Another possibility is they have untriggered celiac - which admittedly sounds strange in a "diagnosed as a child" scenario, but I'm a living example. Dx'd in mid-60s, Dr gave Mom the go-ahead for gluten when I turned 5 & there weren't any troubling health issues for decades, until a mid-90s trigger, the death of my little brother. I'd been told I "outgrew" a bunch of allergies, from some types of grass to olive trees to wheat. To be fair, the Dr did say that i'd have to watch for when celiac might return "when I got old".

There's no way she (Dr) could've known about triggers then. I'm not sure they knew about barley & rye in '64.

What I *don't* know, relative to Karen's comment, is what a celiac blood test might have shown pre-trigger.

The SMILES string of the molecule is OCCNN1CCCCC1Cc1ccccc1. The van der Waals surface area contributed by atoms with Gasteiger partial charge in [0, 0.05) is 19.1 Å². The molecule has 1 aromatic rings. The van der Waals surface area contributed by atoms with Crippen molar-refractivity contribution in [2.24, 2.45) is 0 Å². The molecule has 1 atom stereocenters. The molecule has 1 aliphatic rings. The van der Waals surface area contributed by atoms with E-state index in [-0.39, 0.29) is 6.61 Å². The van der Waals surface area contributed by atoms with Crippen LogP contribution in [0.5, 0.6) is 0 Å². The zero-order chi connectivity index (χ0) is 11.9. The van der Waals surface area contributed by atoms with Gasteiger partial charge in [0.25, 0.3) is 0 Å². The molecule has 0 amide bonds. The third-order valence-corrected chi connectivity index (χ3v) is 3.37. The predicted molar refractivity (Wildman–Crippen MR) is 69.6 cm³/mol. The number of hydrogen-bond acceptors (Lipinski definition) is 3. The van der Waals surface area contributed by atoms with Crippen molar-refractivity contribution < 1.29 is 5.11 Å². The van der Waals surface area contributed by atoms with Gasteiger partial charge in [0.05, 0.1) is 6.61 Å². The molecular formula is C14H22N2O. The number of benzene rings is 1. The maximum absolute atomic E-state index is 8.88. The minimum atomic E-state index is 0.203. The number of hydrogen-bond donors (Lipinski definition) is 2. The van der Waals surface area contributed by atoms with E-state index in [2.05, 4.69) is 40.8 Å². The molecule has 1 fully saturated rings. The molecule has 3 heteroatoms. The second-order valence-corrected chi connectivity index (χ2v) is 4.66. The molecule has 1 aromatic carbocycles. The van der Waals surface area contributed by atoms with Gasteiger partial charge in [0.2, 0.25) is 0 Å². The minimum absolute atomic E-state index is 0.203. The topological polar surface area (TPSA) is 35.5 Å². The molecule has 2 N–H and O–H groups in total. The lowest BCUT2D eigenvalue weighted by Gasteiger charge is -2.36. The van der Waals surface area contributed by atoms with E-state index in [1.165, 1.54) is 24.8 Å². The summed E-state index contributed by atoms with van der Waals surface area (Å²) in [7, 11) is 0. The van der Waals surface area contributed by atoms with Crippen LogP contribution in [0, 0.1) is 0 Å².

0

Share this post


Link to post
Share on other sites

Another possibility is they have untriggered celiac - which admittedly sounds strange in a "diagnosed as a child" scenario, but I'm a living example. Dx'd in mid-60s, Dr gave Mom the go-ahead for gluten when I turned 5 & there weren't any troubling health issues for decades, until a mid-90s trigger, the death of my little brother.

My sympathies on your loss. I had a similar triggering event, although I had symptoms most of my life, in retrospect. My Dad's death 4 few years ago just put me over the edge.

I met a man in his 50's at the local gluten-free cafe who told me he had failure to thrive as a child. They had his parents do a gluten-free diet (not easy in the 60's and his Mom struggled to find him safe foods) and when he went to college, he slacked off, but felt fine. Until he didn't--and became very ill.He went gluten-free for life.

They did "think" you could "outgrow" it back then. But they were wrong. And that is why there is a whole group of people in their 50's and 60's (like my cousin's wife who was one of those babies) who have multiple health problems and AI diseases.